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Housing Taxation and Capital Accumulation

This paper studies the impact of the preferential tax treatment of housing capital in a model economy that includes the main housing tax provisions currently in place in the U.S. and a minimum downpayment requirement upon purchasing non-divisible houses. Distortions arise because the tax code makes the return on housing capital larger than that on business capital. The wedge between the two rates of return emanates from the failure to tax imputed rents and is amplified by the presence of mortgage interest deductibility. Simulations show that either taxing imputed rents or eliminating mortgage interest deductibility substantially increases welfare. Moreover, welfare gains accrue to individuals at every income level and distributional effects are much smaller than conventionally believed.

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Paper provided by University of Western Ontario, Department of Economics in its series UWO Department of Economics Working Papers with number 9807.

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Date of creation: Jun 1998
Date of revision:
Handle: RePEc:uwo:uwowop:9807
Contact details of provider: Postal: Department of Economics, Reference Centre, Social Science Centre, University of Western Ontario, London, Ontario, Canada N6A 5C2
Phone: 519-661-2111 Ext.85244
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  1. Jappelli, Tullio & Pagano, Marco, 1994. "Saving, Growth, and Liquidity Constraints," The Quarterly Journal of Economics, MIT Press, vol. 109(1), pages 83-109, February.
  2. Jappelli, Tullio & Pagano, Marco, 1988. "Consumption and Capital Market Imperfection: An International Comparison," CEPR Discussion Papers 244, C.E.P.R. Discussion Papers.
  3. Peter M. Zorn, 1989. "Mobility-Tenure Decisions and Financial Credit: Do Mortgage Qualification Requirements Constrain Homeownership?," Real Estate Economics, American Real Estate and Urban Economics Association, vol. 17(1), pages 1-16.
  4. James M. Poterba, 1983. "Tax Subsidies to Owner-occupied Housing: An Asset Market Approach," Working papers 339, Massachusetts Institute of Technology (MIT), Department of Economics.
  5. Skinner, Jonathan, 1996. "The dynamic efficiency cost of not taxing housing," Journal of Public Economics, Elsevier, vol. 59(3), pages 397-417, March.
  6. Feldstein, Martin, 1982. " Inflation, Tax Rules and the Accumulation of Residential and Nonresidential Capital," Scandinavian Journal of Economics, Wiley Blackwell, vol. 84(2), pages 293-311.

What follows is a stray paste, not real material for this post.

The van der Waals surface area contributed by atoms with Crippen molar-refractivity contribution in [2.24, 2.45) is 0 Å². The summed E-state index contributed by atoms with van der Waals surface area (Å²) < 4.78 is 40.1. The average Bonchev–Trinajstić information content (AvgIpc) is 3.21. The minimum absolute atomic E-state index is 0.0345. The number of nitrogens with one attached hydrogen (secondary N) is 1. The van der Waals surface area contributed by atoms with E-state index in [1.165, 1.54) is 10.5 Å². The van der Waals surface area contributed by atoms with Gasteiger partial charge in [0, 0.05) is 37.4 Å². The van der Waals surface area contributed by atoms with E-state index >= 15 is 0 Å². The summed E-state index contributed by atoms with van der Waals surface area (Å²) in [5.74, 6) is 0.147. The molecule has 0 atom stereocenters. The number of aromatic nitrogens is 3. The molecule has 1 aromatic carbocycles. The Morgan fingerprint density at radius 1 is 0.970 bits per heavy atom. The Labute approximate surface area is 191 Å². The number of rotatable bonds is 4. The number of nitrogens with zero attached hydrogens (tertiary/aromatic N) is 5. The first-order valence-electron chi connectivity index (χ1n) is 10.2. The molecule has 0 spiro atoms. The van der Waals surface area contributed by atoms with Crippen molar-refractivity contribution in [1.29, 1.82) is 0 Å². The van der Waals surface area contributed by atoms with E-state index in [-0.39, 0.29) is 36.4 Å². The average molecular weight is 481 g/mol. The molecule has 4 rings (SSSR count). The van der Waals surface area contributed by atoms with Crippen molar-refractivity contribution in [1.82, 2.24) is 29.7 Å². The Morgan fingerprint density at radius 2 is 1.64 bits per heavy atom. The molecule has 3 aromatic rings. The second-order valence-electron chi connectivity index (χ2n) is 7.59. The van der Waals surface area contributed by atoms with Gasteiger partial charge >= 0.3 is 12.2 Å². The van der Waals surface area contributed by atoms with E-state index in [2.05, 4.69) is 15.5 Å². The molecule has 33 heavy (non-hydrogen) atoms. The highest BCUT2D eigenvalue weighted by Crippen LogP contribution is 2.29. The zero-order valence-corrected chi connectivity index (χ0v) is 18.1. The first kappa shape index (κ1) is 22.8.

7. Patric H. Hendershott & Sheng Cheng Hu, 1981. "The Allocation of Capital Between Residential and Nonresidential Uses: Taxes, Inflation and Capital Market Constraints," NBER Working Papers 0718, National Bureau of Economic Research, Inc.
  8. Javier Diaz-Gimenez & Edward C. Prescott & Terry J. Fitzgerald & Fernando Alvarez, 1992. "Banking in computable general equilibrium economies," Staff Report 153, Federal Reserve Bank of Minneapolis.
  9. James Berkovec & Don Fullerton, 1990. "A General Equilibrium Model of Housing, Taxes, and Portfolio Choice," NBER Working Papers 3505, National Bureau of Economic Research, Inc.
  10. Andres Erosa & Martin Gervais, 2000. "Optimal taxation in life-cycle economies," Working Paper 00-02, Federal Reserve Bank of Richmond.
  11. Gahvari, Firouz, 1984. "Incidence and efficiency aspects of differential taxation of residential and industrial capital in a growing economy," Journal of Public Economics, Elsevier, vol. 25(1-2), pages 211-233, November.
  12. James M. Poterba, 1992. "Taxation and Housing Markets," NBER Chapters, in: Canada-U.S. Tax Comparisons, pages 275-294 National Bureau of Economic Research, Inc.
  13. Peter Linneman & Susan Wachter, 1989. "The Impacts of Borrowing Constraints on Homeownership," Real Estate Economics, American Real Estate and Urban Economics Association, vol. 17(4), pages 389-402.
  14. Lawrence D. Jones, 1989. "Current Wealth and Tenure Choice," Real Estate Economics, American Real Estate and Urban Economics Association, vol. 17(1), pages 17-40.
  15. Artle, Roland & Varaiya, Pravin, 1978. "Life cycle consumption and homeownership," Journal of Economic Theory, Elsevier, vol. 18(1), pages 38-58, June.
  16. Poterba, James M, 1992. "Taxation and Housing: Old Questions, New Answers," American Economic Review, American Economic Association, vol. 82(2), pages 237-42, May.
  17. Jeremy C. Stein, 1993. "Prices and Trading Volume in the Housing Market: A Model with Downpayment Effects," NBER Working Papers 4373, National Bureau of Economic Research, Inc.
  18. Engelhardt, Gary V, 1996. "Consumption, Down Payments, and Liquidity Constraints," Journal of Money, Credit and Banking, Blackwell Publishing, vol. 28(2), pages 255-71, May.
  19. Henderson, J Vernon & Ioannides, Yannis M, 1983. "A Model of Housing Tenure Choice," American Economic Review, American Economic Association, vol. 73(1), pages 98-113, March.
  20. Jonathan Skinner & Daniel Feenberg, 1990. "The Impact of the 1986 Tax Reform Act on Personal Saving," NBER Working Papers 3257, National Bureau of Economic Research, Inc.
  21. Rosen, Harvey S., 1985. "Housing subsidies: Effects on housing decisions, efficiency, and equity," Handbook of Public Economics, in: A. J. Auerbach & M. Feldstein (ed.), Handbook of Public Economics, edition 1, volume 1, chapter 7, pages 375-420 Elsevier.
  22. Fullerton, Don, 1987. "The indexation of interest, depreciation, and capital gains and tax reform in the United States," Journal of Public Economics, Elsevier, vol. 32(1), pages 25-51, February.
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